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United States Court of Appeals,Fourth Circuit.

UNITED STATES of America, Plaintiff-Appellant, v. Adhiamo MITCHELL, Defendant-Appellee.

No. 98-4466.

Decided: May 20, 1999

Before HAMILTON, MOTZ, and TRAXLER, Circuit Judges. ARGUED:  Michael Cornell Wallace, Sr., Assistant United States Attorney, Richmond, Virginia, for Appellant.   Keith Nelson Hurley, CAWTHORN, PICKARD & ROWE, P.C., Richmond, Virginia, for Appellee.   ON BRIEF:  Helen F. Fahey, United States Attorney, James B. Comey, Assistant United States Attorney, Richmond, Virginia, for Appellant.

After a jury found Adhiamo Mitchell guilty of harboring and concealing a fugitive, the district court concluded that the Government had failed to prove that he had engaged in any affirmative act of harboring and so granted his motion for a judgment of acquittal.   Because the Government put forth evidence from which a rational jury could conclude that Mitchell committed an affirmative act of harboring, the evidence was sufficient to support his conviction.   Accordingly, we reverse the judgment of acquittal and remand for reinstatement of the verdict and entry of judgment against Mitchell.


In 1998, Eric Jeter was wanted for conspiracy to commit a bank robbery in New York.   During January of that year, Jeter stayed at a Richmond apartment that was rented to Denis Somerville and his sister Tasha.   Some time in January, Mitchell, accompanied by Jeter's girlfriend, Tiesha, traveled from New York to that same Richmond apartment.

On January 22, six law enforcement officers, including FBI agents and local policemen, went to the Richmond apartment.   FBI agents Charles Sell and Robert Heinzman knocked on the door.   Mitchell, who testified on his own behalf, stated that on the day the officers came to the apartment he had been living in the apartment for three or four days.   Mitchell recounted that when the agents knocked, he had been dozing on the couch and was sick and under the influence of cold medicine.   In response to the knocking, Mitchell opened the front door part way and remained behind the door.   Agent Sell informed Mitchell that the agents were looking for a person named Eric Jeter and showed Mitchell a photograph of Jeter.   Mitchell told Agent Sell that he was alone in the apartment and that he did not know Eric Jeter.  (Mitchell testified at trial that Jeter had numerous nicknames and aliases and that he did not know Jeter as Jeter, but Mitchell admitted that he lied to the agents when he told them he was alone and did not know the person in the picture).   Agent Sell, with his gun at his side, asked permission to enter the apartment.   Mitchell denied access unless Agent Sell produced a warrant.   Agent Sell then asked one of the other agents to retrieve the warrant from the car.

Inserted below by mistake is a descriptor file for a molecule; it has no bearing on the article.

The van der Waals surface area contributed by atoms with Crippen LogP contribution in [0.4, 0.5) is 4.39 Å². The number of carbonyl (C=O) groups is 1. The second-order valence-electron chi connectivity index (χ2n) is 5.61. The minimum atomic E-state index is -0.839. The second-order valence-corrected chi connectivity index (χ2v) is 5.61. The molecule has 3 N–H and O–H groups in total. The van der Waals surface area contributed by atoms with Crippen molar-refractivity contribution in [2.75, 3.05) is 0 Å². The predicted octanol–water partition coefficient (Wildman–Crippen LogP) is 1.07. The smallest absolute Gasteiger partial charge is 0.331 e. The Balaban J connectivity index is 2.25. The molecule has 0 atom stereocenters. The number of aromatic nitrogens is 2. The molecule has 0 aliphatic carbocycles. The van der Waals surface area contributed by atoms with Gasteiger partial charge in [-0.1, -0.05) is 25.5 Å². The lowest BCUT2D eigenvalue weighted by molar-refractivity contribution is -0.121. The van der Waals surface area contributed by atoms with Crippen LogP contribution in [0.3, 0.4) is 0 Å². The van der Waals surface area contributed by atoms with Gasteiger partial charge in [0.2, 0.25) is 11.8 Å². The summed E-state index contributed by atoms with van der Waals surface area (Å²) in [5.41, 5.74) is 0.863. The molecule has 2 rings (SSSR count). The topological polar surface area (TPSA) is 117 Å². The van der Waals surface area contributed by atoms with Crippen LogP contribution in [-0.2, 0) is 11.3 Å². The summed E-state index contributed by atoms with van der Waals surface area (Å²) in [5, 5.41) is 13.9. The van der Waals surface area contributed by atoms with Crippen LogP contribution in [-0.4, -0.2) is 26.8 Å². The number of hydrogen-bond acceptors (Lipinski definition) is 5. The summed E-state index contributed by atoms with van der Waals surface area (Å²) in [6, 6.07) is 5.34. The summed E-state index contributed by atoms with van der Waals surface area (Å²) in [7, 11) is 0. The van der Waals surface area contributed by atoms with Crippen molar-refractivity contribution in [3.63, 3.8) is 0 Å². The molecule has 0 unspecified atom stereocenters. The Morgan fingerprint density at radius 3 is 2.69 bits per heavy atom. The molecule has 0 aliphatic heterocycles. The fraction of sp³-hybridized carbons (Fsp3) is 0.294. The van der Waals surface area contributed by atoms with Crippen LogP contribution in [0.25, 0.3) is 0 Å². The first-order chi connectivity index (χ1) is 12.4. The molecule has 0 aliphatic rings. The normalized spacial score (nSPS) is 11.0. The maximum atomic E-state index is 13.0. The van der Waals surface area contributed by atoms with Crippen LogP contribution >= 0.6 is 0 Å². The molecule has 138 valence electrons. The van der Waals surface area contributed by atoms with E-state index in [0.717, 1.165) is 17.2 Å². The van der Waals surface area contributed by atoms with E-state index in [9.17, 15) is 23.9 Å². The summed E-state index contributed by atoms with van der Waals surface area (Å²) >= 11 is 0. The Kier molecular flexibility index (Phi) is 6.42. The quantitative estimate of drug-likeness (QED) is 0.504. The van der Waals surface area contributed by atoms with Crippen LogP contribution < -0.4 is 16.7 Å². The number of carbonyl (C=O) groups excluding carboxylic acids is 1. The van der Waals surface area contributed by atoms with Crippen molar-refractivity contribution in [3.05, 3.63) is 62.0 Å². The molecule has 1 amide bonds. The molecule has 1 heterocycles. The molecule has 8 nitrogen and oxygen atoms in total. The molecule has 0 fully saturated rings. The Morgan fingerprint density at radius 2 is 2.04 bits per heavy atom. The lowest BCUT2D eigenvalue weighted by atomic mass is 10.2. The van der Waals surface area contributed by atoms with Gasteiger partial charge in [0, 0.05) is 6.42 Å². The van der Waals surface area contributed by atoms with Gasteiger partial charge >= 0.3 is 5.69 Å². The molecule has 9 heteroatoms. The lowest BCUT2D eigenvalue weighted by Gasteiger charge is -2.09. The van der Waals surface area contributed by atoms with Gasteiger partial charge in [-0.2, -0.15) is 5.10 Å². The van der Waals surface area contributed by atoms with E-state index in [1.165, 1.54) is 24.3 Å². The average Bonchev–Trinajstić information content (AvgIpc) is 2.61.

In the meantime, another agent radioed the officers that he saw an arm “peeling the blinds down at a window” in the rear of the house.   In response, five or six officers charged the door.   Agent Sell testified that Mitchell attempted to push the door closed, and the officers overpowered him in two or three seconds.   Sell recalled Mitchell yelling as the officers attempted to enter.   Mitchell testified that he “pushed the door back,” resisting the officers's entry, because his foot got caught when the officers rushed the door.   Subsequently, the police apprehended Jeter in the apartment and arrested both Jeter and Mitchell.

After consideration of this evidence, the jury found Mitchell guilty of harboring and concealing a fugitive in violation of 18 U.S.C.A. § 1071 (West 1976 and Supp. 1998).   The defense then renewed its Rule 29 motion for acquittal.   See Fed.R.Crim.P. 29.   After briefing and argument, the district court granted the motion.   The court properly recognized that “some affirmative action is required to harbor or conceal within the meaning of § 1071,” and then found that in this case “the impetus for the force that was confronted began with the government,” not Mitchell.   For this reason, the court concluded that the Government had not proven that Mitchell took any affirmative act to harbor or conceal Jeter.   The Government appeals.


 Initially, Mitchell contends that the Government lacks authority to pursue, and we lack jurisdiction to hear, this appeal.   Mitchell maintains that 18 U.S.C.A. § 3731 (West 1985) provides the exclusive authority for appeals by the Government in criminal cases.   Because that statute does not explicitly refer to an appeal from a judgment of acquittal after a jury verdict of conviction, he asserts that the Government lacks authority to appeal here.

 The argument is without merit.   Both the Supreme Court and this court have previously confronted, and squarely rejected, this claim.   See United States v. Martin Linen Supply Co., 430 U.S. 564, 568, 97 S.Ct. 1349, 51 L.Ed.2d 642 (1977) (in § 3731 “Congress intended to remove all statutory barriers to Government appeals and to allow appeals whenever the Constitution would permit․   Therefore unless barred by the Double Jeopardy Clause ․ appeals by the Government from the judgments of acquittal ․ are authorized by § 3731.”) (internal quotation marks omitted);  United States v. Steed, 674 F.2d 284, 286 (4th Cir.1982) (en banc) (same).   Moreover, the “Double Jeopardy Clause does not bar a Government appeal from a ruling in favor of the defendant after a guilty verdict has been entered by the trier of fact.”  United States v. DiFrancesco, 449 U.S. 117, 130, 101 S.Ct. 426, 66 L.Ed.2d 328 (1980).   This is so because “reversal on appeal would merely reinstate the jury's verdict, [so] review of such an order does not offend the policy against multiple prosecution.”  United States v. Wilson, 420 U.S. 332, 344-45, 95 S.Ct. 1013, 43 L.Ed.2d 232 (1975).

Accordingly, we have jurisdiction to consider the Government's appeal and now turn to the question of the sufficiency of the evidence to sustain the conviction.


 When reviewing a district court's post-verdict judgment of acquittal, we must sustain the jury's verdict “if there is substantial evidence, taking the view most favorable to the Government, to support it.”  Steed, 674 F.2d at 286 (internal quotation marks and citation omitted).

 The statute at issue here, 18 U.S.C.A. § 1071, punishes any person who

harbors or conceals any person for whose arrest a warrant or process has been issued ․ so as to prevent his discovery and arrest, after notice or knowledge of the fact that a warrant or process has been issued for the apprehension of such person.